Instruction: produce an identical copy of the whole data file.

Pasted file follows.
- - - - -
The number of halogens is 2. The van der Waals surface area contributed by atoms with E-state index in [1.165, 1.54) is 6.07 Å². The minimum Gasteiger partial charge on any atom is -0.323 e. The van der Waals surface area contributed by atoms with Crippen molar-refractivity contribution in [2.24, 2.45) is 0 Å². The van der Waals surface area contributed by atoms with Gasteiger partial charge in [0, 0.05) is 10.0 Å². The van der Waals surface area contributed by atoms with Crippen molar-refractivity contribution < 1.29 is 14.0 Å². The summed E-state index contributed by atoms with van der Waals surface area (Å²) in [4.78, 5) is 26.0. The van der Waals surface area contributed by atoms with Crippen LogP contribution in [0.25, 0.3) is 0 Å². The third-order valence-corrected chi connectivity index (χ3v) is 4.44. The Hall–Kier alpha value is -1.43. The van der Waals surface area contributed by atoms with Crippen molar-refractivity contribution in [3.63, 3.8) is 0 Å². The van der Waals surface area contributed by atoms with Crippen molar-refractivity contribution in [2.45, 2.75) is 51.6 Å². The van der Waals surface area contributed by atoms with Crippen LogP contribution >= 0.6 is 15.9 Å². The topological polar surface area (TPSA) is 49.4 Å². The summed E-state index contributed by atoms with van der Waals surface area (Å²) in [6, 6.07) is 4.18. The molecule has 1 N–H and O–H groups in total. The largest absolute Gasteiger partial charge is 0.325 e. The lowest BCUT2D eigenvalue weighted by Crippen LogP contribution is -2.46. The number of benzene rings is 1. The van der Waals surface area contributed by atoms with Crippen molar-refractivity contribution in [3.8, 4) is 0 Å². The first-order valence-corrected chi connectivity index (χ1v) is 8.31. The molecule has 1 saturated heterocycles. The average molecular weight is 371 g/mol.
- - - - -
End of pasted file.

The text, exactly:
The number of halogens is 2. The van der Waals surface area contributed by atoms with E-state index in [1.165, 1.54) is 6.07 Å². The minimum Gasteiger partial charge on any atom is -0.323 e. The van der Waals surface area contributed by atoms with Crippen molar-refractivity contribution in [2.24, 2.45) is 0 Å². The van der Waals surface area contributed by atoms with Gasteiger partial charge in [0, 0.05) is 10.0 Å². The van der Waals surface area contributed by atoms with Crippen molar-refractivity contribution < 1.29 is 14.0 Å². The summed E-state index contributed by atoms with van der Waals surface area (Å²) in [4.78, 5) is 26.0. The van der Waals surface area contributed by atoms with Crippen LogP contribution in [0.25, 0.3) is 0 Å². The third-order valence-corrected chi connectivity index (χ3v) is 4.44. The Hall–Kier alpha value is -1.43. The van der Waals surface area contributed by atoms with Crippen molar-refractivity contribution in [3.63, 3.8) is 0 Å². The van der Waals surface area contributed by atoms with Crippen molar-refractivity contribution in [2.45, 2.75) is 51.6 Å². The van der Waals surface area contributed by atoms with Crippen LogP contribution >= 0.6 is 15.9 Å². The topological polar surface area (TPSA) is 49.4 Å². The summed E-state index contributed by atoms with van der Waals surface area (Å²) in [6, 6.07) is 4.18. The molecule has 1 N–H and O–H groups in total. The largest absolute Gasteiger partial charge is 0.325 e. The lowest BCUT2D eigenvalue weighted by Crippen LogP contribution is -2.46. The number of benzene rings is 1. The van der Waals surface area contributed by atoms with Crippen molar-refractivity contribution in [3.8, 4) is 0 Å². The first-order valence-corrected chi connectivity index (χ1v) is 8.31. The molecule has 1 saturated heterocycles. The average molecular weight is 371 g/mol.